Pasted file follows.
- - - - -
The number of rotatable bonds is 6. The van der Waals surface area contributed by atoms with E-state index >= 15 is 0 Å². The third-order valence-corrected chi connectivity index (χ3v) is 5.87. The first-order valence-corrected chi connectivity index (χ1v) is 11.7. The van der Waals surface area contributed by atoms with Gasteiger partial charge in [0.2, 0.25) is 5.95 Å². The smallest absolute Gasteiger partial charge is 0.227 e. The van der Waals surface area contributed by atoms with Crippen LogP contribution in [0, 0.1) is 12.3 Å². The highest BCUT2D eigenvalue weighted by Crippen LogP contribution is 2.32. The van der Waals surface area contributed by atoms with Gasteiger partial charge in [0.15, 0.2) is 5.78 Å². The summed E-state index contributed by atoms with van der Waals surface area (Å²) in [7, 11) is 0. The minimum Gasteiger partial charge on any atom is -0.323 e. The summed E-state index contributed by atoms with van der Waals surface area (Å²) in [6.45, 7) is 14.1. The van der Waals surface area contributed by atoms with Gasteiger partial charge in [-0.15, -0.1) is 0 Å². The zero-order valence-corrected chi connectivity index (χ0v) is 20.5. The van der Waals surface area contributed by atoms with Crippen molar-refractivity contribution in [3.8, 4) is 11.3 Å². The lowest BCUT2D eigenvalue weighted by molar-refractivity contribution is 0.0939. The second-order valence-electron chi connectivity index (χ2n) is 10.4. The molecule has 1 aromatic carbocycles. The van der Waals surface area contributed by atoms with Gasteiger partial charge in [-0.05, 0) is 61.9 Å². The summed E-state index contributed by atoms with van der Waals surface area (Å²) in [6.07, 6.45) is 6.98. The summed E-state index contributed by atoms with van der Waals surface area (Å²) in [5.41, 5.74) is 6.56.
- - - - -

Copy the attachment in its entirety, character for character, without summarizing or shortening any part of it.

The number of rotatable bonds is 6. The van der Waals surface area contributed by atoms with E-state index >= 15 is 0 Å². The third-order valence-corrected chi connectivity index (χ3v) is 5.87. The first-order valence-corrected chi connectivity index (χ1v) is 11.7. The van der Waals surface area contributed by atoms with Gasteiger partial charge in [0.2, 0.25) is 5.95 Å². The smallest absolute Gasteiger partial charge is 0.227 e. The van der Waals surface area contributed by atoms with Crippen LogP contribution in [0, 0.1) is 12.3 Å². The highest BCUT2D eigenvalue weighted by Crippen LogP contribution is 2.32. The van der Waals surface area contributed by atoms with Gasteiger partial charge in [0.15, 0.2) is 5.78 Å². The summed E-state index contributed by atoms with van der Waals surface area (Å²) in [7, 11) is 0. The minimum Gasteiger partial charge on any atom is -0.323 e. The summed E-state index contributed by atoms with van der Waals surface area (Å²) in [6.45, 7) is 14.1. The van der Waals surface area contributed by atoms with Gasteiger partial charge in [-0.15, -0.1) is 0 Å². The zero-order valence-corrected chi connectivity index (χ0v) is 20.5. The van der Waals surface area contributed by atoms with Crippen molar-refractivity contribution in [3.8, 4) is 11.3 Å². The lowest BCUT2D eigenvalue weighted by molar-refractivity contribution is 0.0939. The second-order valence-electron chi connectivity index (χ2n) is 10.4. The molecule has 1 aromatic carbocycles. The van der Waals surface area contributed by atoms with Gasteiger partial charge in [-0.05, 0) is 61.9 Å². The summed E-state index contributed by atoms with van der Waals surface area (Å²) in [6.07, 6.45) is 6.98. The summed E-state index contributed by atoms with van der Waals surface area (Å²) in [5.41, 5.74) is 6.56.